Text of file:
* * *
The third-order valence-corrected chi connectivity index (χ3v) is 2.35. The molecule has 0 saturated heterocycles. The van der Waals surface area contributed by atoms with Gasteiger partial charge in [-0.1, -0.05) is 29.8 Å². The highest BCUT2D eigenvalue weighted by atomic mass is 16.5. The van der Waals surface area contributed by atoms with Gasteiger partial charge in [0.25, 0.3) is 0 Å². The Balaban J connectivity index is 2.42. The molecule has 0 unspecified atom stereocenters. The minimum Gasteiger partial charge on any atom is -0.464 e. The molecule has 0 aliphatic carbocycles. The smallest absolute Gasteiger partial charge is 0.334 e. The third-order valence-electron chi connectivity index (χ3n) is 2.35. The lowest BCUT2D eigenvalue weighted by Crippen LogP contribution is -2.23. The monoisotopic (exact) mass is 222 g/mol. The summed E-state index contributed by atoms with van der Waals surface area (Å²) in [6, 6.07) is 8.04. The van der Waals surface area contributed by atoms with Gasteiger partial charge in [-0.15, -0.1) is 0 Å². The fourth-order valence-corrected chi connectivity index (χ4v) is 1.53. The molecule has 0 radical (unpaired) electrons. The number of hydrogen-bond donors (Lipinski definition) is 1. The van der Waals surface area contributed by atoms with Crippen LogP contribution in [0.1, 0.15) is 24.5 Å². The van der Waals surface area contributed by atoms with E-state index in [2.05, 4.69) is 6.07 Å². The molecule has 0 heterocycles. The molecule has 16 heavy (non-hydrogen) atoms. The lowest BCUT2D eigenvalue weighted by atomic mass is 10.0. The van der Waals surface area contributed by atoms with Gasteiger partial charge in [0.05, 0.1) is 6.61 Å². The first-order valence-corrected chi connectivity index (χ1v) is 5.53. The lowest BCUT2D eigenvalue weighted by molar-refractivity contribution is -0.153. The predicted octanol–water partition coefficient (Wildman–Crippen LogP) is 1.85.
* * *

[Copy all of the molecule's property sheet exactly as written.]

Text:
The third-order valence-corrected chi connectivity index (χ3v) is 2.35. The molecule has 0 saturated heterocycles. The van der Waals surface area contributed by atoms with Gasteiger partial charge in [-0.1, -0.05) is 29.8 Å². The highest BCUT2D eigenvalue weighted by atomic mass is 16.5. The van der Waals surface area contributed by atoms with Gasteiger partial charge in [0.25, 0.3) is 0 Å². The Balaban J connectivity index is 2.42. The molecule has 0 unspecified atom stereocenters. The minimum Gasteiger partial charge on any atom is -0.464 e. The molecule has 0 aliphatic carbocycles. The smallest absolute Gasteiger partial charge is 0.334 e. The third-order valence-electron chi connectivity index (χ3n) is 2.35. The lowest BCUT2D eigenvalue weighted by Crippen LogP contribution is -2.23. The monoisotopic (exact) mass is 222 g/mol. The summed E-state index contributed by atoms with van der Waals surface area (Å²) in [6, 6.07) is 8.04. The van der Waals surface area contributed by atoms with Gasteiger partial charge in [-0.15, -0.1) is 0 Å². The fourth-order valence-corrected chi connectivity index (χ4v) is 1.53. The molecule has 0 radical (unpaired) electrons. The number of hydrogen-bond donors (Lipinski definition) is 1. The van der Waals surface area contributed by atoms with Crippen LogP contribution in [0.1, 0.15) is 24.5 Å². The van der Waals surface area contributed by atoms with E-state index in [2.05, 4.69) is 6.07 Å². The molecule has 0 heterocycles. The molecule has 16 heavy (non-hydrogen) atoms. The lowest BCUT2D eigenvalue weighted by atomic mass is 10.0. The van der Waals surface area contributed by atoms with Gasteiger partial charge in [0.05, 0.1) is 6.61 Å². The first-order valence-corrected chi connectivity index (χ1v) is 5.53. The lowest BCUT2D eigenvalue weighted by molar-refractivity contribution is -0.153. The predicted octanol–water partition coefficient (Wildman–Crippen LogP) is 1.85.